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Reduction of stress hormone responses by the CRF1 receptor antagonist, NBI-34041
Abnormalities of the hypothalamic-pituitary-adrenocortical (HPA) axis, such as increased plasma cortisol levels are found in depression. Corticotropin releasing factor (CRF) is hypersecreted in depression which led to the suggestion that a blockade of the CRF system could have a beneficial effect in major depressive and anxiety related disorders. CRF acts at two subtypes of G-protein coupled receptors (CRF1 and CRF2). Since human CRF binds at the CRF1 receptor with 15-fold higher affinity over the CRF2 receptor, selective CRF1 receptor antagonists have been sought as new antidepressants. A novel nonpeptide CRF1 receptor antagonist, NBI-34041/SB723620, has been studied preclinically and clinically. In vitro experiments with different cell lines expressing human CRF receptors have shown that NBI-34041 is a high affinity and selective CRF1 receptor antagonist. In vivo studies in rats have indicated that NBI-34041 attenuates the release of adrenocorticotropic hormone (ACTH) induced by CRF or stress (intermittent footshock). A clinical Phase I study in 24 healthy male subjects showed that NBI-34041 for 14 days did not modify diurnal plasma ACTH and cortisol secretion or plasma ACTH and cortisol responses evoked by intravenous administration of 100 g of human CRF. In contrast NBI-34041 attenuated the psychosocial stress response measured with the Trier Social Stress Test (TSST). These preclinical and clinical data show that the CRF1 receptor antagonist, NBI-34041, can reduce the hormonal response to stress both in animals and humans without impairing basal regulation of the HPA system. Phase II studies of NBI-34041 are awaited with interest.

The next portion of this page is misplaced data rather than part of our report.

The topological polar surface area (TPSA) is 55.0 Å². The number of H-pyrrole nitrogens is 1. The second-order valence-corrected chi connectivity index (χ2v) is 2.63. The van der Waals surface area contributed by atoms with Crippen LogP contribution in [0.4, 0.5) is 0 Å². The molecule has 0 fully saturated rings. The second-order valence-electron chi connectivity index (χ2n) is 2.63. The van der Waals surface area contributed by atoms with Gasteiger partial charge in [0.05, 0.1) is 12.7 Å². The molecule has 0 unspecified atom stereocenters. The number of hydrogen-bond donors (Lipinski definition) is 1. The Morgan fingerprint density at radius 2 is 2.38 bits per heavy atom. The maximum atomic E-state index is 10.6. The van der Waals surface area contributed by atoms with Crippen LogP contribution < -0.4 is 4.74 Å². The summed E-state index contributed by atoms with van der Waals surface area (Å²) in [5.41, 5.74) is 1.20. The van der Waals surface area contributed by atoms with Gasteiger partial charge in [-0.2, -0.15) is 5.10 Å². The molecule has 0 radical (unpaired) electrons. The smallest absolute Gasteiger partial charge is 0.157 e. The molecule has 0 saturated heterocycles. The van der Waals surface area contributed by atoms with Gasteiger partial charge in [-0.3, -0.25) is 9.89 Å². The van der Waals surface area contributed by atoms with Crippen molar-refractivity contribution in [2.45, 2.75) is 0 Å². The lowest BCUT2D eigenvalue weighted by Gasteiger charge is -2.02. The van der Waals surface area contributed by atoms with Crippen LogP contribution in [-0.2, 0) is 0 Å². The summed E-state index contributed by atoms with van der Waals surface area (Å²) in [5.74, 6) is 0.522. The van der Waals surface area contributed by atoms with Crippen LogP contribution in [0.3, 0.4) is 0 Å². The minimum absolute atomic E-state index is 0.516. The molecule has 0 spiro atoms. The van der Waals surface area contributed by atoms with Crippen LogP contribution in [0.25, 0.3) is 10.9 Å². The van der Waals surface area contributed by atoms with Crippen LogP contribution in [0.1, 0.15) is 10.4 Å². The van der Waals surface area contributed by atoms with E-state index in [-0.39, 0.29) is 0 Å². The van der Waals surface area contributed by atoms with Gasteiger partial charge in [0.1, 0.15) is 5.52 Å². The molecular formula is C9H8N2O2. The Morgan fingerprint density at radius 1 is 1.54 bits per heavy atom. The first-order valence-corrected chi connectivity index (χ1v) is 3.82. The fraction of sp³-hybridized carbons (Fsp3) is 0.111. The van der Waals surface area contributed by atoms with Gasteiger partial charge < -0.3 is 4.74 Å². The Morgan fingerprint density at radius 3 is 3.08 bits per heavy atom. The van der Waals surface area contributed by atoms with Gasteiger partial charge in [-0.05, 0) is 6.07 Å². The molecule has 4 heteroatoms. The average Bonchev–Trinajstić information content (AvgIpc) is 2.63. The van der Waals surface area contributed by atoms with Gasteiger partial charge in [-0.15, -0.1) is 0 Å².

Ising M, Zimmermann US, Kunzel HE, Uhr M, Foster AC, Learned-Coughlin SM, Holsboer F, Grigoriadis DE (2007). High-affinity CRF(1) receptor antagonist NBI-34041: preclinical and clinical data suggest safety and efficacy in attenuating elevated stress response. Neuropsychopharmacology advance online publication, 7 February; doi:10.1038/sj.npp.1301328.
Updated February 2007

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